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Sign Contractors Pricing Guide

Posted on Fri, 11 Mar 2005 at 11:53



Are the prices stated in the "Official Sign Contractors Pricing Guide" even close to what are being used in the industry?

It seems like they are a bit high?

Does anybody have an opinion?

Location of Opportunity or Item

Comments

Anonymous says: It is based on a national average. They are a little high in my area. Good luck posted on: Fri, 03/11/2005 - 1:04pm
Anonymous says: My opinion is not to use them. posted on: Sat, 03/19/2005 - 10:11am
Anonymous says: Subscribe to S i g n C r a f t (a censored word for sure). Get the pricing guide worth something free with your subscription. Forget the book. posted on: Mon, 03/21/2005 - 2:22pm
Anonymous says: Im sure SignCraft is a fine magazine, however I suggest not to use any pricing guide. Having a "free" guide doesn't make it any better. The idea that anyone can take another person's prices and use them ...

Im sure SignCraft is a fine magazine, however I suggest not to use any pricing guide. Having a "free" guide doesn't make it any better. The idea that anyone can take another person's prices and use them with the "faith" that that person is right is a silly way to run a business. I suppose my first question with one of these booklets is: "How much profit will I make". It's interesting to note, it doesn't tell you. I guess I am to assume this booklet not only knows my companies finances, but it also knows what I want for margins. Additionally , what if I have a sales person? Does it cover his/her commission and If so, then how much is that commission? I suppose I could go on all day with this stuff, but you get the point.

Good Luck, Dan

posted on: Wed, 03/23/2005 - 2:08pm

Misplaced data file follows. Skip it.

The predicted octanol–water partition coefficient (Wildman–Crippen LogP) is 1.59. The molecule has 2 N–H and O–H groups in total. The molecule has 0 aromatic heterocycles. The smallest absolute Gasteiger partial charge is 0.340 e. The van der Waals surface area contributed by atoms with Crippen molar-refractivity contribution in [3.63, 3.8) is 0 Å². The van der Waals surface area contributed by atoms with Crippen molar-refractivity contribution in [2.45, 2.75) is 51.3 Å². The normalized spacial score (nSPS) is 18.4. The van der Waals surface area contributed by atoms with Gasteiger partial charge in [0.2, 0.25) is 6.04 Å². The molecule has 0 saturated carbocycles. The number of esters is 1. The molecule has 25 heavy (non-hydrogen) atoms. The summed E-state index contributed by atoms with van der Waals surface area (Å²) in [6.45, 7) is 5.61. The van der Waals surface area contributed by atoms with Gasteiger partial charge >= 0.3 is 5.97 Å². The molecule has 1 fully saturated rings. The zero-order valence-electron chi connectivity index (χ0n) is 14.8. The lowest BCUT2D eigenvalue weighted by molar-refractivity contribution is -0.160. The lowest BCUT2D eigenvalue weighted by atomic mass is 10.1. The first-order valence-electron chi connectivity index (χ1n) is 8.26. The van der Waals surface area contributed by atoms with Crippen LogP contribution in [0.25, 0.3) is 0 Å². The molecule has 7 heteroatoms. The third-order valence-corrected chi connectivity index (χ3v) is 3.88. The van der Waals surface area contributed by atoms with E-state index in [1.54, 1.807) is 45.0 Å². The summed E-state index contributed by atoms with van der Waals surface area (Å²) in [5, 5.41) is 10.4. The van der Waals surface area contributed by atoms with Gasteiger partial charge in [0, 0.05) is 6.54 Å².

Anonymous says: What every industry needs is a good web site to competitively compare prices like http://www.PriceComparison.com posted on: Sat, 04/16/2005 - 11:20pm
Anonymous says: Ok, here's the answer. It is NEVER about price. What customers want is a sign that will build and INCREASE their business. Not every customer is a cheap skate. In fact, most of your calls will be from ...

Ok, here's the answer. It is NEVER about price. What customers want is a sign that will build and INCREASE their business. Not every customer is a cheap skate. In fact, most of your calls will be from legitimate business owners who do care about their advertising exposure. If the first words out of the mouth of a prospect is "how much is a....", then you know you are dealing with a person who is not educated in the true value of a sign. If you find yourself in bidding situations, and you are getting every order, then maybe you are selling too low, or your signs are too basic. If you find yourself losing 70% of your bids, then you must be doing outstanding work, and your prices are "book and beyond". Sign price books, including the one I publish, are merely a guide that you would consult to see the average going rates of certain signs. If the book says to charge $395 for a 4'x8' sign, and you are charging $185, then you are part of the problem, and not part of the solution. Increase the quality of your work and you can increase the prices of your work. This stuff is easy. This industry has an easy path to prosperity if you work harder on yourself by improving your skills, offering a superior product, and raising the quality of your customers. Turn off the TV, and pick up a book on Photoshop, on effective sales presentations, and maybe a book on taking great digital photos. All of these will help you produce better work and make better presentations for additional work in the future. The cash is there waiting for you to claim your share, but only if you have the right tools to reap the harvest. If you are having a real pricing problem, I can help you via the telephone. Give me a call.

posted on: Sun, 05/22/2005 - 11:14am
Anonymous says: CLICK THIS LINK TO WATCH THE DEMO AND HAVE A BLAST: http://www.sign-tracker.com/videos/Sign-Tracker_Intro.wmv WWW.SIGN-TRACKER.COM posted on: Mon, 10/02/2006 - 11:40pm

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